That’s why all of this is politically controversial. The ECB wants to target inflation and promote price stability. They do not want to pick winners and losers or become entrenched in deeply political debates about who gets central bank largesse and who does not.

          If we didn’t have this crisis, the ECB wouldn’t have to do any of this. However, we do have this crisis, largely because the euro zone structure is unworkable; after all you don’t see the same problems in the US, the UK, or Japan yet despite high debts and deficits. It’s not pretty.

          1. Wroth5 says

            I am still not clear about something. Suppose the ECB buys mispriced (due to ECB actions) Greek bonds with 100 million euro  of newly printed money, and those bonds within a few months are worth half that amount.  Hasn’t the ECB while technically sterilizing, in reality it  put 50 million euro of  unsterilized money into circulation in a stealthy way?

  4. Bruce says

    “Spain fits the bill and it is big enough to make a difference. The ECB would back Spain selectively as a show that they are different and better. And then use Greece as a whipping boy to show that they are different and worse.”

    I’m having a hard time reconciling this with what Michael Pettis writes (e.g. Germany Must Do It, Not China), what Martin Wolff writes (e.g. Creditors Can Huff, But They Need Debtors) and what you write (e.g. The Euro Zone is One Giant Vendor Financing Scheme)

    1. Edward Harrison says

      I am telling you what I think could happen. I am not advocating it. You have to separate the two. The Germans want to pressure countries on the fiscal front. This is one way to do it.

  5. Leverage says

    As long as there is no growth the situation will deteriorate (the same for any OECD nation tbh), doesn’t matter if they are or aren’t currency issuers, printing money gets you ‘that far’ if you don’t have appropriate transmission channels (and the only remotely appropriate channel is fiscal policy).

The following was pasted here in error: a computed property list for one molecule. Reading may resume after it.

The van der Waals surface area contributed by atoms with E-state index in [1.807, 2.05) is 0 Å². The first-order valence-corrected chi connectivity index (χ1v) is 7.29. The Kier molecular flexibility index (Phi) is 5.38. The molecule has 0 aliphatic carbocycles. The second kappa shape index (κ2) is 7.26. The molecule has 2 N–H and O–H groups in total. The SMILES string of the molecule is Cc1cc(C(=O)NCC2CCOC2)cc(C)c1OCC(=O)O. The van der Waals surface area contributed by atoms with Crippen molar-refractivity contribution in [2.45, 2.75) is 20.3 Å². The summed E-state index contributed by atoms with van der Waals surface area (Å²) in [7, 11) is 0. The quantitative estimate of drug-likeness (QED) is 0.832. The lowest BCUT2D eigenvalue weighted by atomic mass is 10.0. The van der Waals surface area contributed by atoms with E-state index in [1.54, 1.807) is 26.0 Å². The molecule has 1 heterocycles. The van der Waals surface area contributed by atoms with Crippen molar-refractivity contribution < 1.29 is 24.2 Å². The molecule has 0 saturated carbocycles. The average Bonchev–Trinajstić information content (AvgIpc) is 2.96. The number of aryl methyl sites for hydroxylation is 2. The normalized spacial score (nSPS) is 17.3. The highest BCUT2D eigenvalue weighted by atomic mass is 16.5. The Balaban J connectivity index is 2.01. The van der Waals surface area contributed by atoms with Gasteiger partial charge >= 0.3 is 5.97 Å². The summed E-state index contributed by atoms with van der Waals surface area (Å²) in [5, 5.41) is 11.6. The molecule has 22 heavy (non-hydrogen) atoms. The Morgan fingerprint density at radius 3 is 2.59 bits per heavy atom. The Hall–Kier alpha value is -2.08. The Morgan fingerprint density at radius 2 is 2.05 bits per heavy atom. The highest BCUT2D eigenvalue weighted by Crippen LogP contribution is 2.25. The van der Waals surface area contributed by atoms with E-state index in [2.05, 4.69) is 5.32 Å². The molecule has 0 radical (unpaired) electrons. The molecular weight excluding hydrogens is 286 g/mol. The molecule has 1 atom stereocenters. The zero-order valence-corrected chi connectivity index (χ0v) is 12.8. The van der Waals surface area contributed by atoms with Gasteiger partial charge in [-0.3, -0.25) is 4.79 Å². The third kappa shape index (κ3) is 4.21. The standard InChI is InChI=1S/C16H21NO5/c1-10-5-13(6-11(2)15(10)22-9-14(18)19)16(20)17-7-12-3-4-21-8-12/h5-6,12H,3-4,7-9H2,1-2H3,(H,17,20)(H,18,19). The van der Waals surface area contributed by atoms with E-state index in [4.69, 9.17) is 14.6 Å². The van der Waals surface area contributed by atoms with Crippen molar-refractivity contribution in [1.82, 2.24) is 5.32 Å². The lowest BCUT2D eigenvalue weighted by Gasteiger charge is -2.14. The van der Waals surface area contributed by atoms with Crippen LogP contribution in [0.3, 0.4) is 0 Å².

What’s the long term plan here Edward? Central banks owning every single debt security in the world? And can they do it only through reserves? (I though ECB interventions where directly in the secondary market, the same on currency interventions from BoJ or SNB, they actually inject liquidity into the system)

    I don’t think this is non-inflationary as MMT crowd suggests, liquidity at some point will be channelled somewhere and that will create inflation. There is an excess of net financial assets already in the system, we don’t really need more, what we need is production, productivity, income, jobs and efficiency and no more financial shenanigans. You can already see it, we are on the verge of a new recession (or deepening of the first depression in this century) and crude oil is almost at USD 100. Not looking good… and reducing the possible assets to invest in won’t do it better.

    IMO we are approaching a dangerous combination of deflation and inflation by reckless intervention with the wrong policies in mind which will make the system collapse in a non too distant future (maybe we can kick the can for some more years, but not much more). And still, this system can’t work without growth…

    Any thoughts?

  6. PLB says

    Leverage’s comment above is exactly right about growth… without it, having the ECB as the lender of last resort only prolongs the pain (whether in Italy, Greece, Portugal, etc.)… Unfortunately, not many reports (even the IMF/WB recommendations) truly address this issue… increasing productivity in context of ageing populations, secular declining growth, entranched social norms, and vested interests is no easy task… and it goes way beyond politicians’ ability to effect real change in behavior…

    Pettis’ post was interesting in that it showed Germany running trade deficits and then flipping to surpluses in a couple of years… In other words, there are policies that can be implemented to redress trade imbalances.

    Maybe Merkel could legislate a mandatory Happy Hour from 10pm to 2am in Germany…